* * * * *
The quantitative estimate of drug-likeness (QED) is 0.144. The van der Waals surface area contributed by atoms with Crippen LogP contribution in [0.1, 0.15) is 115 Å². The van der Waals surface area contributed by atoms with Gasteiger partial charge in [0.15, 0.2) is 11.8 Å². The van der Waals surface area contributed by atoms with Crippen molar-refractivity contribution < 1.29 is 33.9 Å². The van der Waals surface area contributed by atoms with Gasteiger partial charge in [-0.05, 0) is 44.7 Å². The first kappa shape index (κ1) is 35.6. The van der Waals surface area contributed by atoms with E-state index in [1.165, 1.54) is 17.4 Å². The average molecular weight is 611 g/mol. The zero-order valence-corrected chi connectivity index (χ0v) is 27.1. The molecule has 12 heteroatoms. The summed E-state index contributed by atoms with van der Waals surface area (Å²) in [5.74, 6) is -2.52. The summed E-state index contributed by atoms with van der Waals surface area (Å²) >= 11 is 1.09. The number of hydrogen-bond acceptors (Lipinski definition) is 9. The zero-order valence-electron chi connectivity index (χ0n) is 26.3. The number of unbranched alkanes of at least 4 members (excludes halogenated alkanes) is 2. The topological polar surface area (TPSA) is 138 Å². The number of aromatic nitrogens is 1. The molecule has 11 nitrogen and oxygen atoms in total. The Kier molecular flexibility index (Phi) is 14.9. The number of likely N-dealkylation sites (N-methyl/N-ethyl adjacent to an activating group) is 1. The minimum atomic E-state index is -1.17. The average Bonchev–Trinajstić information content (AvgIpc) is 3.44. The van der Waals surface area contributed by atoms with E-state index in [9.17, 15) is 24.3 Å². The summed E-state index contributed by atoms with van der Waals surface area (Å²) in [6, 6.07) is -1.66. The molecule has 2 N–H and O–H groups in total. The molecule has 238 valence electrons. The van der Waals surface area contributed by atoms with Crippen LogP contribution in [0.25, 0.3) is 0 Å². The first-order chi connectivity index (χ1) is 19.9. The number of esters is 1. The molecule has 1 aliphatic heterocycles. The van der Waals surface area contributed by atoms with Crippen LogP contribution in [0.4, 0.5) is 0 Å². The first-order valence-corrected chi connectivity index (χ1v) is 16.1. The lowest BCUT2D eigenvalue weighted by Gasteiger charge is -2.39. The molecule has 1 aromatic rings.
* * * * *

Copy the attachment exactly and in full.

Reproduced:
The quantitative estimate of drug-likeness (QED) is 0.144. The van der Waals surface area contributed by atoms with Crippen LogP contribution in [0.1, 0.15) is 115 Å². The van der Waals surface area contributed by atoms with Gasteiger partial charge in [0.15, 0.2) is 11.8 Å². The van der Waals surface area contributed by atoms with Crippen molar-refractivity contribution < 1.29 is 33.9 Å². The van der Waals surface area contributed by atoms with Gasteiger partial charge in [-0.05, 0) is 44.7 Å². The first kappa shape index (κ1) is 35.6. The van der Waals surface area contributed by atoms with E-state index in [1.165, 1.54) is 17.4 Å². The average molecular weight is 611 g/mol. The zero-order valence-corrected chi connectivity index (χ0v) is 27.1. The molecule has 12 heteroatoms. The summed E-state index contributed by atoms with van der Waals surface area (Å²) in [5.74, 6) is -2.52. The summed E-state index contributed by atoms with van der Waals surface area (Å²) >= 11 is 1.09. The number of hydrogen-bond acceptors (Lipinski definition) is 9. The zero-order valence-electron chi connectivity index (χ0n) is 26.3. The number of unbranched alkanes of at least 4 members (excludes halogenated alkanes) is 2. The topological polar surface area (TPSA) is 138 Å². The number of aromatic nitrogens is 1. The molecule has 11 nitrogen and oxygen atoms in total. The Kier molecular flexibility index (Phi) is 14.9. The number of likely N-dealkylation sites (N-methyl/N-ethyl adjacent to an activating group) is 1. The minimum atomic E-state index is -1.17. The average Bonchev–Trinajstić information content (AvgIpc) is 3.44. The van der Waals surface area contributed by atoms with E-state index in [9.17, 15) is 24.3 Å². The summed E-state index contributed by atoms with van der Waals surface area (Å²) in [6, 6.07) is -1.66. The molecule has 2 N–H and O–H groups in total. The molecule has 238 valence electrons. The van der Waals surface area contributed by atoms with Crippen LogP contribution in [0.25, 0.3) is 0 Å². The first-order chi connectivity index (χ1) is 19.9. The number of esters is 1. The molecule has 1 aliphatic heterocycles. The van der Waals surface area contributed by atoms with Crippen LogP contribution in [0.4, 0.5) is 0 Å². The first-order valence-corrected chi connectivity index (χ1v) is 16.1. The lowest BCUT2D eigenvalue weighted by Gasteiger charge is -2.39. The molecule has 1 aromatic rings.